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Water meters

B3B3 Posts: 15,429
I heard an interesting thing today.
Your water bill is divided into two parts. One element is the charge for disposal of sewage.
The water you pour in your garden does not enter the sewerage system and is therefore not chargeable.
All you need to do is attach a water meter to the pipe that feeds your garden hose and tell the water company how much of your water supply went into the garden to apply for a refund.
This option is ,apparently, well hidden in the water company's websites but it is there for your average internet sleuth to find.
In London. Keen but lazy.


  • K67K67 Leicestershire Posts: 1,500
    That is interesting. Are you allowed to fit one yourself?

  • Nanny BeachNanny Beach Posts: 3,874
    Sewage obviously comes from your toilet, would you be putting THAT on your garden!!Different from "waste water" you cannot add the amount of rain that falls on your plot
  • DovefromaboveDovefromabove Central Norfolk UKPosts: 65,313
    edited November 2020
    Sewage obviously comes from your toilet, would you be putting THAT on your garden!!Different from "waste water" you cannot add the amount of rain that falls on your plot
    Partially right ... but most of the water you draw from the mains via your taps goes down the drains when you've used it ... via the plug holes etc and the sewage charge includes an element to pay for the disposal of that.

    What's being spoken of is that you can measure the amount of water that comes from your garden tap onto the garden via your hosepipe, sprinkler and watering can and delete  the disposal charge for that amount that from the total amount used.  
    “I am not lost, for I know where I am. But however, where I am may be lost.” Winnie the Pooh

  • B3B3 Posts: 15,429
    That's what I meant. It's your pipe going into the garden .you can fit it . You're not interfering with the water company's measurements.
    In London. Keen but lazy.
  • B3B3 Posts: 15,429
    @strelitzia32 . I haven't looked at your links yet, but the person who mentioned it said the meter cost about £25, 15 years ago and he has saved about £130 a year.
    Apparently he has a big garden and grows vegetables but it can't be that big even in posh outer London.

    In London. Keen but lazy.
  • PosyPosy Isle of Wight.Posts: 2,197
    That's really interesting. I believe that we in the Isle of Wight were the first to be trialed with water meters and I have never heard a whisper about this. We were told it would cut our water bills because usage would drop and it did drop for a time, but the billing was adjusted to take account of the lower usage so we paid just as much for less.
  • BenCottoBenCotto RutlandPosts: 2,016
    edited November 2020
    The sub meter costs around £30. I would want a plumber to fit it but have little idea what they would charge - £50? How long would it take to reclaim that investment? I know that depends on how much water you put on your garden but is anyone able to offer some examples?

    Furthermore I don’t have a water meter so would this work for me? If I told my water company I put X cubic metres on to the garden could they work out what % that was of the consumption they estimate I have used based on the rateable value of my house all those years ago? Might they then say I am using an excessive amount on the garden - though I don’t think I am - and insist a meter is installed in my property?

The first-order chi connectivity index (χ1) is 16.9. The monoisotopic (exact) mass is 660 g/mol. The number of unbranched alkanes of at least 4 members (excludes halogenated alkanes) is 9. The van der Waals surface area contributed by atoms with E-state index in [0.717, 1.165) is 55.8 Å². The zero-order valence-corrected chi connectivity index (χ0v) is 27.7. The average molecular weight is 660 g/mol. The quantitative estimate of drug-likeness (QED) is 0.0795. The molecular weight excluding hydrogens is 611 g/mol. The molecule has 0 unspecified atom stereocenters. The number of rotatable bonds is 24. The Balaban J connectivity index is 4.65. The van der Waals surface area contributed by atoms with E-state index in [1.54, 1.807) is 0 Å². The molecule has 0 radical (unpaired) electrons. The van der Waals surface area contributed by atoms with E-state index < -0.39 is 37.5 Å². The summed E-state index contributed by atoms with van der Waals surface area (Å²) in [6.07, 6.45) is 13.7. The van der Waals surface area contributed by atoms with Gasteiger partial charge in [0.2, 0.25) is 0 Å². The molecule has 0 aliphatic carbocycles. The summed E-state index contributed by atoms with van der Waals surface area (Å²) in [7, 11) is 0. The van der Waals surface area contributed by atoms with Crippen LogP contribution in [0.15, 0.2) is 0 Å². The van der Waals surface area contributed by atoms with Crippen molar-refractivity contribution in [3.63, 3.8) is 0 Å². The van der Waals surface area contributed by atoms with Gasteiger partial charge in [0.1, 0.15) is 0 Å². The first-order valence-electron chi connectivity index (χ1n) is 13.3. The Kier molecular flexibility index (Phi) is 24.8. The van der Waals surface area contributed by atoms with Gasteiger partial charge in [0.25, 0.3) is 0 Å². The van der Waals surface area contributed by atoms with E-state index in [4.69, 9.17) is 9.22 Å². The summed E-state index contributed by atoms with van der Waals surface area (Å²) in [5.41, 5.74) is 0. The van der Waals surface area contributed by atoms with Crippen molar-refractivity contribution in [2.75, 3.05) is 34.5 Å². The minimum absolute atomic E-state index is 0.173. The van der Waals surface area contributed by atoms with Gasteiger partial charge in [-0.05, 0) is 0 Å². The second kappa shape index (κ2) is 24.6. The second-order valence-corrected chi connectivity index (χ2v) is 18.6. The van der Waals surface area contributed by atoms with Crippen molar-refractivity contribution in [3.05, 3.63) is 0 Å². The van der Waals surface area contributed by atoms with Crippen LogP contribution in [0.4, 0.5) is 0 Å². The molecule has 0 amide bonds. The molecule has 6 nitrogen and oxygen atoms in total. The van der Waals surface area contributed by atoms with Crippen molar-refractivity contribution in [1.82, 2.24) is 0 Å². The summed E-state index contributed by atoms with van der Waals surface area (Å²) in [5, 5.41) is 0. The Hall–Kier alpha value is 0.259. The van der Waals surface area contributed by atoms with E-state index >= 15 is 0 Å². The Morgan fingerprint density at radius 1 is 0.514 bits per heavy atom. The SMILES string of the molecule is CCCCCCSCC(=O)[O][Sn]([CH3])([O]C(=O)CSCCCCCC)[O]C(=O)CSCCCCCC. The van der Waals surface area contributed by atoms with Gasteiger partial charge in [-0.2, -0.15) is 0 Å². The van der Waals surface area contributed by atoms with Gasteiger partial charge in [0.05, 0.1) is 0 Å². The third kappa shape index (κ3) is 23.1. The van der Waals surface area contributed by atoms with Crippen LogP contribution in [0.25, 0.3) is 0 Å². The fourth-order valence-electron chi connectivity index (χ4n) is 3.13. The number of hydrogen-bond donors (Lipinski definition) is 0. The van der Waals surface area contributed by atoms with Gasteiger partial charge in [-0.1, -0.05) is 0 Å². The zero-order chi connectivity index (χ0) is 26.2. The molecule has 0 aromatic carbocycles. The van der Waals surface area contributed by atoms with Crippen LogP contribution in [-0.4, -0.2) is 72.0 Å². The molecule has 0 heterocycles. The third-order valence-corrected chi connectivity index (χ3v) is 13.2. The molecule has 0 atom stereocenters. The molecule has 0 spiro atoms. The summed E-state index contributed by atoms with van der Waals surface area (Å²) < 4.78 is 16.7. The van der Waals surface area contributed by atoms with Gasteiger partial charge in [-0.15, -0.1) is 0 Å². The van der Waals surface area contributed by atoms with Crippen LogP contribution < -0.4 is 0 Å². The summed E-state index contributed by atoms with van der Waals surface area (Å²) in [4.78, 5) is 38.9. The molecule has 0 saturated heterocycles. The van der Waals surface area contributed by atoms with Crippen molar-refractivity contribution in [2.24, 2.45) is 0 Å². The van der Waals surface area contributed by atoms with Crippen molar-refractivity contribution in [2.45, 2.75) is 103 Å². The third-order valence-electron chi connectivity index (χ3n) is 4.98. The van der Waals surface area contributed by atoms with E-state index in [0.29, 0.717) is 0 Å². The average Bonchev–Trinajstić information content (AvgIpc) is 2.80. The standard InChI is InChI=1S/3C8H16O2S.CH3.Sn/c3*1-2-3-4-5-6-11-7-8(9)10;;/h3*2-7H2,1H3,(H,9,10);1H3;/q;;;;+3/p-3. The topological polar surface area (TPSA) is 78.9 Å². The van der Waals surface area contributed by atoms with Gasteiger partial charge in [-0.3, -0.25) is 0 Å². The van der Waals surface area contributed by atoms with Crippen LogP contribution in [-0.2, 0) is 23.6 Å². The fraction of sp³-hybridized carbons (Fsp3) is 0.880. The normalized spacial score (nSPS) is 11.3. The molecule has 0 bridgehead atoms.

And just to complicate my situation further, I get water from Severn Trent but Anglian provides sewerage - or the other way round, I can never remember.

    I’d welcome observations.
  • Ferdinand2000Ferdinand2000 Posts: 431
    edited November 2020
    The guidelines in Anglia - are that a basic assumption is made that 10% does not go into the sewer, so you have to show that you more than 10% in ways that divert it to get a reduction.

    It reads to me as if it is probably only available to people who have a main meter fitted.

    Which might suggest you will need a meter to get these potential reductions.

    That fits with my area, Severn Trent, where you are supposed to have a meter if you use an auto-watering system:

    Don’t forget, if you use a sprinkler, other automatic garden watering systems (including a perforated hose), or have a swimming pool using mains water, you need to have a meter fitted • All new properties will have one. Existing customers can also apply for a meter

    I would say a more fruitful approach might be to create a decent sized rainwater storage tank, and use that with a pump. I may go for this when I do a small extension in a year or two. Not cheap, but not *that* expensive depending on what you would save, and how the calculations work out. One  way is to use a standard "onion" septic tank.

    That way you avoid wasting expensively treated tap water on the garden, and save on meterage charges on the water coming in if you have a meter as most do now.

    Plus the benefits of rainwater over tapwater, and the warm glow of not using treated water where it is not needed.


    “Rivers know this ... we will get there in the end.”
  • PosyPosy Isle of Wight.Posts: 2,197
    We have had drought for 3 summers. We would need a tank the size of a swimming pool.
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